‘Horrible Tragedy’: At least 9 dead in mass shooting at San Jose rail yard
A gunman opened fire early Wednesday at the light rail yard where he worked in the California Bay Area, fatally shooting at least nine people in the latest spasm of mass gun violence to rock America. The suspected gunman—identified by multiple outlets as 57-year-old Samuel Cassidy — reportedly set his own home ablaze, then drove to the Valley Transportation Authority (VTA) rail yard and began shooting during a union meeting around 6:30 a.m. PT. Authorities confirmed the shooter died in the attack, with multiple reports saying he killed himself.
The suspect’s father, 88-year-old James Edward Cassidy, told The Daily Beast that he was shocked by the news, as his son “seemed completely himself” in the days before the incident.
“He didn’t talk about his job or politics. I just found out he was dead and his house on fire and all that a minute ago,” he said in an interview.
Late Monday morning, authorities were still investigating multiple scenes and clearing the rail yard after receiving “information” there were still explosive devices in the building, Santa Clara County sheriff’s spokesman Deputy Russell Davis told reporters on Wednesday. “We activated our bomb squad, which is currently out on scene,” he added.
A spokeswoman for the Santa Clara Valley Health System told The Daily Beast said that at least two of the shooting victims were taken to the local hospital. One male victim was pronounced dead on arrival and another was listed in critical condition.
“This is just a horrible tragedy that has occurred,” VTA Chairman Glenn Hendricks said during a Wednesday press conference. “We’re so sorry this event happened...VTA is a family.”
VTA spokeswoman Brandi Childress told The Daily Beast that the shooting occurred at the Guadalupe light rail maintenance yard, and resulted in “multiple casualties,” but that “the extent of the injuries is still being determined.” The Los Angeles Times reported the suspect died by suicide.
“All employees were evacuated. The sheriff’s office which is just down the street from the location is the reunification center for employees and family members who may be looking for them,” Childress added.
San Jose Mayor Sam Liccardo said in a tweet that “several” people were being treated for injuries, but that the facility had been evacuated and the shooter was “no longer a threat.”
Liccardo added to The New York Times that it appeared the suspect’s house was on fire Wednesday morning, “but that there was nobody inside.”
“There’s a strange connection here between arson and the shooting,” the mayor added.
Aerial footage of the shooting scene obtained by KGO showed a massive law enforcement presence and several ambulances near the rail yard. California Gov. Gavin Newsom tweeted Wednesday that his office was in “contact with local law enforcement and monitoring this situation closely.”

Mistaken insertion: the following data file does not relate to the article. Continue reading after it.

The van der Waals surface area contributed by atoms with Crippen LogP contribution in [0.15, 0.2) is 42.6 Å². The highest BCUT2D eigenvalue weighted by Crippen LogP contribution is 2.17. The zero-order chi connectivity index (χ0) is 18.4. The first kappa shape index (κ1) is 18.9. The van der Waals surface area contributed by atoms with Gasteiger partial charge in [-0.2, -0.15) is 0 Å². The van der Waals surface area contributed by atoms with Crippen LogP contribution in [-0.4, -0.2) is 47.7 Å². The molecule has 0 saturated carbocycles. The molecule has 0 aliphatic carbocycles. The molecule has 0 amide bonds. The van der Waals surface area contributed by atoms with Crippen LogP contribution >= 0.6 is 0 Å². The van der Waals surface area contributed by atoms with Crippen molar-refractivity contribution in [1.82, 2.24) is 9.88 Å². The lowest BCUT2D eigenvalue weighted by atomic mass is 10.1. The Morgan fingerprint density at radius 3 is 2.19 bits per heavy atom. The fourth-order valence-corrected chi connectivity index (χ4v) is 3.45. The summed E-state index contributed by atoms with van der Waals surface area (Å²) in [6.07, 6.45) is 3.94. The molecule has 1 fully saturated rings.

The circumstances of the shooting remain unclear, but the mother of a VTA employee reportedly contacted KTVU to say her son called to say he was sheltering in the auditorium of the Santa Clara County Sheriff’s Office, and that the shooting occurred during a union meeting.
In the hours after the attack, at least 100 VTA workers and friends and family were seen walking through a concrete plaza into a low-slung Santa Clara County building in San Jose to a reunification center for victims.
One uniformed worker told The Mercury News, “The whole crew is gone, the whole shift is gone. It’s horrible.”
Also among the group was Keith Baldwin, a 58-year-old from Tracy, who was looking for his neighbor, Tim Romo.
Baldwin told The Daily Beast that Romo was still unaccounted for, so he went to the center to wait as his neighbor’s wife was still more than an hour’s drive away.
“I was just with him last night,” Baldwin told The Daily Beast. “He was going to go on vacation—just him and his wife were going to see his son on Sunday, and he was looking forward to doing that.”
Michael Hawkins, a San Jose resident, was also anxiously waiting at the reunification center. He told a group of reporters he arrived a few minutes after 10 a.m. to look for his wife, Rochelle, after he got a message from her that she was alive.
“I’m just here for my wife and hoping she’s OK and whoever else in there is okay,” he told reporters. “The message [she sent] said that she dropped her phone and she’s alright. She said she dropped her phone from running and she’s using a coworker’s phone.”
By late morning local time on Wednesday, police, firefighters, and paramedics were blockading the environs of the suspect’s San Jose home. The neighborhood was replete with single-family homes in light shades of tan, off-white, and pink, surrounded by fences and trees, including the occasional palm reaching high into the sky. Even with the fire crews and police, children rode their bicycles and scooters on adjacent streets.
Joy Lovett, 61, a former neighbor, was in shock upon hearing the news, describing Cassidy in an interview as “normal,” and recalling that he seemed to have a typical social life and frequently had friends around.
There was “nothing bizarre” about him, she told The Daily Beast. “He didn’t seem isolated.... He was a happy go-lucky-guy.”
The Bay Area mass shooting comes amid a spate of gun violence across the nation, including a “targeted attack” at a New Jersey birthday party last weekend that killed three people.
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